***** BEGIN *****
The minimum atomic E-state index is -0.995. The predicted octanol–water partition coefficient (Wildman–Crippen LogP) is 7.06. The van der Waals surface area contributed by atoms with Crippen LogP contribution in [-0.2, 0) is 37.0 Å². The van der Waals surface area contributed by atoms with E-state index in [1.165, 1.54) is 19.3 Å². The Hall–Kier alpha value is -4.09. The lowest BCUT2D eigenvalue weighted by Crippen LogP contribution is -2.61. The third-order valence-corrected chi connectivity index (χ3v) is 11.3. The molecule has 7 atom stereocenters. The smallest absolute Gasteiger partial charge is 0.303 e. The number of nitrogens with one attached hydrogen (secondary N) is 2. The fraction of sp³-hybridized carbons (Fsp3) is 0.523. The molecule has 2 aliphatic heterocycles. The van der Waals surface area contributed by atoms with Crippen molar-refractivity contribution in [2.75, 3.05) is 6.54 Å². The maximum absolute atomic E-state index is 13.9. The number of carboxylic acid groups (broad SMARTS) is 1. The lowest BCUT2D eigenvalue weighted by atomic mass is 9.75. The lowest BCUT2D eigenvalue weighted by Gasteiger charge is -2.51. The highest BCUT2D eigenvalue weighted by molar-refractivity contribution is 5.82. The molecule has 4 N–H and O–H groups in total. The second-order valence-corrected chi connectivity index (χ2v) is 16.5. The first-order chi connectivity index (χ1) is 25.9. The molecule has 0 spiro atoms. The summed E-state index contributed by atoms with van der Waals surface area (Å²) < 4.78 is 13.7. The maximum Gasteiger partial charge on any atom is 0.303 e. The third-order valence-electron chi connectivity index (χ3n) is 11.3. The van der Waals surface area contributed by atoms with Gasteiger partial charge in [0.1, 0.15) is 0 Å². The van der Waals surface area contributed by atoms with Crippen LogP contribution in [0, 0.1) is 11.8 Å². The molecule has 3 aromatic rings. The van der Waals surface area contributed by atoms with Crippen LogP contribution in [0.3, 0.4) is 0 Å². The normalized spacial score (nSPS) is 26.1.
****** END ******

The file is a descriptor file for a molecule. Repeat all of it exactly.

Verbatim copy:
The minimum atomic E-state index is -0.995. The predicted octanol–water partition coefficient (Wildman–Crippen LogP) is 7.06. The van der Waals surface area contributed by atoms with Crippen LogP contribution in [-0.2, 0) is 37.0 Å². The van der Waals surface area contributed by atoms with E-state index in [1.165, 1.54) is 19.3 Å². The Hall–Kier alpha value is -4.09. The lowest BCUT2D eigenvalue weighted by Crippen LogP contribution is -2.61. The third-order valence-corrected chi connectivity index (χ3v) is 11.3. The molecule has 7 atom stereocenters. The smallest absolute Gasteiger partial charge is 0.303 e. The number of nitrogens with one attached hydrogen (secondary N) is 2. The fraction of sp³-hybridized carbons (Fsp3) is 0.523. The molecule has 2 aliphatic heterocycles. The van der Waals surface area contributed by atoms with Crippen molar-refractivity contribution in [2.75, 3.05) is 6.54 Å². The maximum absolute atomic E-state index is 13.9. The number of carboxylic acid groups (broad SMARTS) is 1. The lowest BCUT2D eigenvalue weighted by atomic mass is 9.75. The lowest BCUT2D eigenvalue weighted by Gasteiger charge is -2.51. The highest BCUT2D eigenvalue weighted by molar-refractivity contribution is 5.82. The molecule has 4 N–H and O–H groups in total. The second-order valence-corrected chi connectivity index (χ2v) is 16.5. The first-order chi connectivity index (χ1) is 25.9. The molecule has 0 spiro atoms. The summed E-state index contributed by atoms with van der Waals surface area (Å²) < 4.78 is 13.7. The maximum Gasteiger partial charge on any atom is 0.303 e. The third-order valence-electron chi connectivity index (χ3n) is 11.3. The van der Waals surface area contributed by atoms with Gasteiger partial charge in [0.1, 0.15) is 0 Å². The van der Waals surface area contributed by atoms with Crippen LogP contribution in [0, 0.1) is 11.8 Å². The molecule has 3 aromatic rings. The van der Waals surface area contributed by atoms with Crippen LogP contribution in [0.3, 0.4) is 0 Å². The normalized spacial score (nSPS) is 26.1.